The war in Vietnam has left indelible impressions upon our society. One of the great icons from that decade-long conflict was the helicopter. It was the first time that helicopters were used extensively in a war and as the war progressed the roles employed by helicopters expanded dramatically. Whether operating as slicks (troop carriers), gunships, medevac, heavy lift, observation or aerial trucks, ‘choppers’ became the ubiquitous symbol of the war in Vietnam – and essential for the conduct of the war. No-one who served in Vietnam left without some experience of helicopters, directly or indirectly.
For the Australian and New Zealand forces, whether operating in concert with the American, South Vietnamese or other Allies, or alone, helicopters were essential to their operations. Some support was provided by Australian and New Zealand Air Force and Army helicopters, much by the Americans. Similarly, Australian Navy personnel flew in American Army combat units. Helicopters were common but never taken for granted. Australian pilots and crew were killed and wounded in action and accidents, while many were awarded decorations for bravery and valour.
What Australian helicopter units served in Vietnam and what were their stories? How did the Australian and New Zealand air and ground crew and performance compare to others? How did they adapt to new helicopter types and tactics? How did helicopters help or hinder our operations in Vietnam? What was the impact on casualty evacuation and survival rates for wounded? What did we learn from the helicopter experience? This fully catered conference, in the superb setting of the NVVM and under the wings of a Canberra bomber, was a must-go event for Vietnam veterans, historians and those who want to learn more about the helicopter experience in Vietnam.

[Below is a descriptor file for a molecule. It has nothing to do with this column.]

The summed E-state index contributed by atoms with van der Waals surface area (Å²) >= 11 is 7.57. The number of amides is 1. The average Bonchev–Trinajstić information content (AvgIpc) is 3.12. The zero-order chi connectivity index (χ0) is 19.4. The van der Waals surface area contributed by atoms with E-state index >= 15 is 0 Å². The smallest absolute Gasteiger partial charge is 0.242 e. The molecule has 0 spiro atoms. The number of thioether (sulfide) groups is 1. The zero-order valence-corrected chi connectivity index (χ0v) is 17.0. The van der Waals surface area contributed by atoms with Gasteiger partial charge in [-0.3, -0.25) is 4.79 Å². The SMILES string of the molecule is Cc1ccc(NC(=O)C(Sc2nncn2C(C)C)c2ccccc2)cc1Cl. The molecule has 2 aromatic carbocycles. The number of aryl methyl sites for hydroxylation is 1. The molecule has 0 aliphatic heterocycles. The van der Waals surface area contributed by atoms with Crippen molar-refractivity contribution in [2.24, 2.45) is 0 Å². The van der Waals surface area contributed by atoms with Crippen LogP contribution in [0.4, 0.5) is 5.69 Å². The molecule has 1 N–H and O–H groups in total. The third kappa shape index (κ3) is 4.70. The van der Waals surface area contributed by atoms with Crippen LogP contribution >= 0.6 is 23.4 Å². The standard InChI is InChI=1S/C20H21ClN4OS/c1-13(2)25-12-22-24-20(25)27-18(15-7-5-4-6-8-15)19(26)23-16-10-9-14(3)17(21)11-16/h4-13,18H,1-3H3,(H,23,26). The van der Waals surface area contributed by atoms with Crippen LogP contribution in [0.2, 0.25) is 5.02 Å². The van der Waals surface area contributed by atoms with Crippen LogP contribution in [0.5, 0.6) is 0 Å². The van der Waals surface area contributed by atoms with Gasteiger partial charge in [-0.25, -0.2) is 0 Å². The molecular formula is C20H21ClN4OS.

Military History and Heritage Victoria Inc.’s one day Conference held on 20 April 2013 – in partnership with MHHV member the National Vietnam Veterans Museum at Phillip Island – brought together a wide range of speakers and diverse views of Australia’s helicopter war in Vietnam.
Choppers: Helicopters and the Vietnam War examined the role of helicopters in the Vietnam War (1962-1975), from the strategic level to the level of the men who flew them, maintained them and flew in them. Speakers included RAN pilots flying with US helicopter combat companies, Army, RAAF and RNZAF logisticians and strategists examining how the helicopter affected the way war was fought, and infantrymen who flew in them on the sharp end of patrol and combat insertions and extractions. The final speaker described the post-war recovery of two Australian MIAs, both missing after helicopter actions.
Colonel Marcus Fielding, MHHV president, said: “This conference was another highly successful collaboration with a member partner – NVVM – and everyone involved felt that they left the conference much better acquainted not just with how the helicopter had changed the way Australian forces operated but also the limitations imposed on RAAF helicopter operations due to aircraft serviceability requirements and to some extent by early operational restrictions which soon disappeared in the light of on the ground experience.”